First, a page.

Boxing Day sales threatened over concerns over Omicron variant, retail experts say

Boxing Day is expected to take a beating from its young rival this year.

While Black Friday had already passed December 26 as the shopping day of the season, pandemic restrictions and concerns over increasing COVID-19 cases could worsen sales disparities as more and more consumers are staying at home for the holidays, according to business experts.

The Retail Council of Canada’s annual holiday survey in August found that November 26 may be the biggest shopping event of the year. He now says he will further eclipse Boxing Day after fears about the Omicron variant escalated in early December.

Capacity restrictions in at least six provinces, including Ontario and Quebec, will have minimal impact on outlets accustomed to adapting to the measures, Retail Council spokesperson Karl Littler said. . But neither of those thresholds were in place for Black Friday, and both Black Friday and Boxing Day are associated with long lines and crowded floors, potentially deterring customers.

“We really saw that consumers were a lot more optimistic this year than they were last year. And they really had a desire to go back to more normal types of holiday traditions,” said Michelle Wasylyshen, another spokesperson for the Retail Council, in a telephone interview.

“It’s all kind of in the gutter right now. “

Concerns over harassed global supply chains

Customers have divergent goals over the course of the two days, with giveaways such as clothes, toys, and food topping the Black Friday list, while so-called personal purchases – especially electronics, d appliances and furniture – define Boxing Day.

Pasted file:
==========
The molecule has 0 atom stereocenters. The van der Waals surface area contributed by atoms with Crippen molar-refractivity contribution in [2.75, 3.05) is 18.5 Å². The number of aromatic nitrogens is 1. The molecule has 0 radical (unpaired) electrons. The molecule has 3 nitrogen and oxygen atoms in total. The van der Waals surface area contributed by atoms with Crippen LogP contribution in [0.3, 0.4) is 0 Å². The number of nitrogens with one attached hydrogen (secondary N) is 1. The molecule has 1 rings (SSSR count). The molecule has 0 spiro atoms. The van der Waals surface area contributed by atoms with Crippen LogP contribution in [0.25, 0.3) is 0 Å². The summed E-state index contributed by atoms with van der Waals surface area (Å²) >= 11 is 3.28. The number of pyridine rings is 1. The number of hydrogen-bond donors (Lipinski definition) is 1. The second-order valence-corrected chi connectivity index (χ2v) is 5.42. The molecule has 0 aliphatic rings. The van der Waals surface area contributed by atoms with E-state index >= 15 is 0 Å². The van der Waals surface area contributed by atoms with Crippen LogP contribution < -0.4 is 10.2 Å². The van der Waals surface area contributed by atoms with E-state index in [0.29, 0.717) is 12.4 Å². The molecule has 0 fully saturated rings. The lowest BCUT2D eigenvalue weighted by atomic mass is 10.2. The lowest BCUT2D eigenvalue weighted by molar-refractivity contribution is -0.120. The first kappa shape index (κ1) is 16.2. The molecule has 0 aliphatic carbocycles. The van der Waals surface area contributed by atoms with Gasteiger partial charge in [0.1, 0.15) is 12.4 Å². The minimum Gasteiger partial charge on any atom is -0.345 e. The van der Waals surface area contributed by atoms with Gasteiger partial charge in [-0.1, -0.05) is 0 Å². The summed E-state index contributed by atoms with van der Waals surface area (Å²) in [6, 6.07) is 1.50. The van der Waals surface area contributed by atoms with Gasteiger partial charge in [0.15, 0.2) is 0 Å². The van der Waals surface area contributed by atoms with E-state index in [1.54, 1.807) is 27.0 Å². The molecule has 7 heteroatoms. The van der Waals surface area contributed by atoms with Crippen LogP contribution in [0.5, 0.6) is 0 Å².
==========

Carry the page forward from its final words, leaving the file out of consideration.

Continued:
However, these big-ticket items remain among the most affected by harassed global supply chains, making them more difficult to obtain.

“It was really affected by the late arrival of products in the supply chain, products that maybe don’t arrive at all, with retailers not knowing when the product was going to arrive,” Wasylyshen said.

“On Black Friday and Cyber ​​Monday, they really stole some of the Boxing Day shopping.”

The drastic reduction in cross-border travel over the past 21 months has redirected business to Canadian retailers and from the United States – where Black Friday originated – a trend that was already underway.

“Maybe 10 years ago, Canadians crossed the border, went to stores and bought these items in-store, especially when the dollar was at par,” said Kate Musgrove, director of the RedFlagDeals buying forum. .com. during a telephone interview.

“Now it’s not that easy to cross the border and the dollar is not really fair with the US dollar,” which led to an increase in domestic purchases at the end of November.

Bargain hunters should go online

While the best deals are often found in stores – “if you’re really looking for the bargain” – shopping online will provide a tasty alternative for those looking to browse from the comfort of their couch, he said. she adds.

Philip Thampy, director of retail and Geek Squad operations at Best Buy Canada, said demand has been strong throughout the pandemic.

Although Black Friday has grown in recent years, Boxing Day remains one of the biggest chain business events of the year.

“Boxing Day is always a very important day and week of activity for us,” Thampy said. “Many consumers see electronics as a Boxing Day shopping opportunity.”

Many people are given gift cards or cash for Christmas and are looking for Boxing Day sales to spend those amounts, he said.

Best Buy planned ahead to make sure there is adequate inventory to meet Boxing Day demand, Thampy added.


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